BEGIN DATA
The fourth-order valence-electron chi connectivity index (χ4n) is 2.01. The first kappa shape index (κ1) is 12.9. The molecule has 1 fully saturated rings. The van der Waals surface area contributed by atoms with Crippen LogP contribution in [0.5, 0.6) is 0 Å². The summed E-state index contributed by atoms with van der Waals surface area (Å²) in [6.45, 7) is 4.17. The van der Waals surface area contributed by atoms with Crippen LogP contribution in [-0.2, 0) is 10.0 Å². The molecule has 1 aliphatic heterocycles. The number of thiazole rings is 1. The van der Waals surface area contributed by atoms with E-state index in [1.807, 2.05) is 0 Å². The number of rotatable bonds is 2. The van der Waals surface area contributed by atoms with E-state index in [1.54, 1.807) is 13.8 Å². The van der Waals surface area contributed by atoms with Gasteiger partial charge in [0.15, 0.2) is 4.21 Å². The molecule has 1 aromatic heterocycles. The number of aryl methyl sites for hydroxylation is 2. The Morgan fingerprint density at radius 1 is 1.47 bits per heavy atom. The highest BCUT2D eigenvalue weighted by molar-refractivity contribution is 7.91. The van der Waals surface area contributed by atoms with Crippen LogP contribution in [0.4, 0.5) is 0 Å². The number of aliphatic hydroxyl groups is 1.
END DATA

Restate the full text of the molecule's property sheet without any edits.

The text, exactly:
The fourth-order valence-electron chi connectivity index (χ4n) is 2.01. The first kappa shape index (κ1) is 12.9. The molecule has 1 fully saturated rings. The van der Waals surface area contributed by atoms with Crippen LogP contribution in [0.5, 0.6) is 0 Å². The summed E-state index contributed by atoms with van der Waals surface area (Å²) in [6.45, 7) is 4.17. The van der Waals surface area contributed by atoms with Crippen LogP contribution in [-0.2, 0) is 10.0 Å². The molecule has 1 aliphatic heterocycles. The number of thiazole rings is 1. The van der Waals surface area contributed by atoms with E-state index in [1.807, 2.05) is 0 Å². The number of rotatable bonds is 2. The van der Waals surface area contributed by atoms with E-state index in [1.54, 1.807) is 13.8 Å². The van der Waals surface area contributed by atoms with Gasteiger partial charge in [0.15, 0.2) is 4.21 Å². The molecule has 1 aromatic heterocycles. The number of aryl methyl sites for hydroxylation is 2. The Morgan fingerprint density at radius 1 is 1.47 bits per heavy atom. The highest BCUT2D eigenvalue weighted by molar-refractivity contribution is 7.91. The van der Waals surface area contributed by atoms with Crippen LogP contribution in [0.4, 0.5) is 0 Å². The number of aliphatic hydroxyl groups is 1.